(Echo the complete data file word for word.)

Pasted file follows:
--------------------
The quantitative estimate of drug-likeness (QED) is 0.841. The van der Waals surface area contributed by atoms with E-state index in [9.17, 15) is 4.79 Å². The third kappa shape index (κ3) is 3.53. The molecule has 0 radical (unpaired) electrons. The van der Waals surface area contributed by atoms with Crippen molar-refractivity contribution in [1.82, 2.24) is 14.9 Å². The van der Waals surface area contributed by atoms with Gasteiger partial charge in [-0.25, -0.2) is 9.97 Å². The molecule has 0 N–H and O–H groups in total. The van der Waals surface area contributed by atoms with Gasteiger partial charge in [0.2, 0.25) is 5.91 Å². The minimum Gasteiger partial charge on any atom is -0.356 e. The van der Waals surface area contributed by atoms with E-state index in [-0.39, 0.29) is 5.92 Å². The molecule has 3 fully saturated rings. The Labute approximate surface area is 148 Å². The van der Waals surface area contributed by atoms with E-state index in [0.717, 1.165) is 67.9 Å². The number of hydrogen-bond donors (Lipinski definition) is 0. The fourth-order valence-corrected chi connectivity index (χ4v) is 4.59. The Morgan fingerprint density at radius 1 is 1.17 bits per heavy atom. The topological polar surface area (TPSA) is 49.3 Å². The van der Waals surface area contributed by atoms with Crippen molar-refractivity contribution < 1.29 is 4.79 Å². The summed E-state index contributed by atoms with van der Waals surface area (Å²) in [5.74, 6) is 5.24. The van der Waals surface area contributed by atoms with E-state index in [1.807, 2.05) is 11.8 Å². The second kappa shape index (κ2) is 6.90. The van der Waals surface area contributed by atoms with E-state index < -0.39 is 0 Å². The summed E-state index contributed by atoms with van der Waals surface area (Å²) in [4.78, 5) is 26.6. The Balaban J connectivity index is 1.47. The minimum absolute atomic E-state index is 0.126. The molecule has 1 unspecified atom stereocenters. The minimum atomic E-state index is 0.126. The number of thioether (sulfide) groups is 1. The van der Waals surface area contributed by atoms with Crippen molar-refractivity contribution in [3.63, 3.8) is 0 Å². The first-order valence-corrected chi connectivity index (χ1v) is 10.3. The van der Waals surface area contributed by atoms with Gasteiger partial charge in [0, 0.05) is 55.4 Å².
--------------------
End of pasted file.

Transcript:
The quantitative estimate of drug-likeness (QED) is 0.841. The van der Waals surface area contributed by atoms with E-state index in [9.17, 15) is 4.79 Å². The third kappa shape index (κ3) is 3.53. The molecule has 0 radical (unpaired) electrons. The van der Waals surface area contributed by atoms with Crippen molar-refractivity contribution in [1.82, 2.24) is 14.9 Å². The van der Waals surface area contributed by atoms with Gasteiger partial charge in [-0.25, -0.2) is 9.97 Å². The molecule has 0 N–H and O–H groups in total. The van der Waals surface area contributed by atoms with Gasteiger partial charge in [0.2, 0.25) is 5.91 Å². The minimum Gasteiger partial charge on any atom is -0.356 e. The van der Waals surface area contributed by atoms with E-state index in [-0.39, 0.29) is 5.92 Å². The molecule has 3 fully saturated rings. The Labute approximate surface area is 148 Å². The van der Waals surface area contributed by atoms with E-state index in [0.717, 1.165) is 67.9 Å². The number of hydrogen-bond donors (Lipinski definition) is 0. The fourth-order valence-corrected chi connectivity index (χ4v) is 4.59. The Morgan fingerprint density at radius 1 is 1.17 bits per heavy atom. The topological polar surface area (TPSA) is 49.3 Å². The van der Waals surface area contributed by atoms with Crippen molar-refractivity contribution < 1.29 is 4.79 Å². The summed E-state index contributed by atoms with van der Waals surface area (Å²) in [5.74, 6) is 5.24. The van der Waals surface area contributed by atoms with E-state index in [1.807, 2.05) is 11.8 Å². The second kappa shape index (κ2) is 6.90. The van der Waals surface area contributed by atoms with E-state index < -0.39 is 0 Å². The summed E-state index contributed by atoms with van der Waals surface area (Å²) in [4.78, 5) is 26.6. The Balaban J connectivity index is 1.47. The minimum absolute atomic E-state index is 0.126. The molecule has 1 unspecified atom stereocenters. The minimum atomic E-state index is 0.126. The number of thioether (sulfide) groups is 1. The van der Waals surface area contributed by atoms with Crippen molar-refractivity contribution in [3.63, 3.8) is 0 Å². The first-order valence-corrected chi connectivity index (χ1v) is 10.3. The van der Waals surface area contributed by atoms with Gasteiger partial charge in [0, 0.05) is 55.4 Å².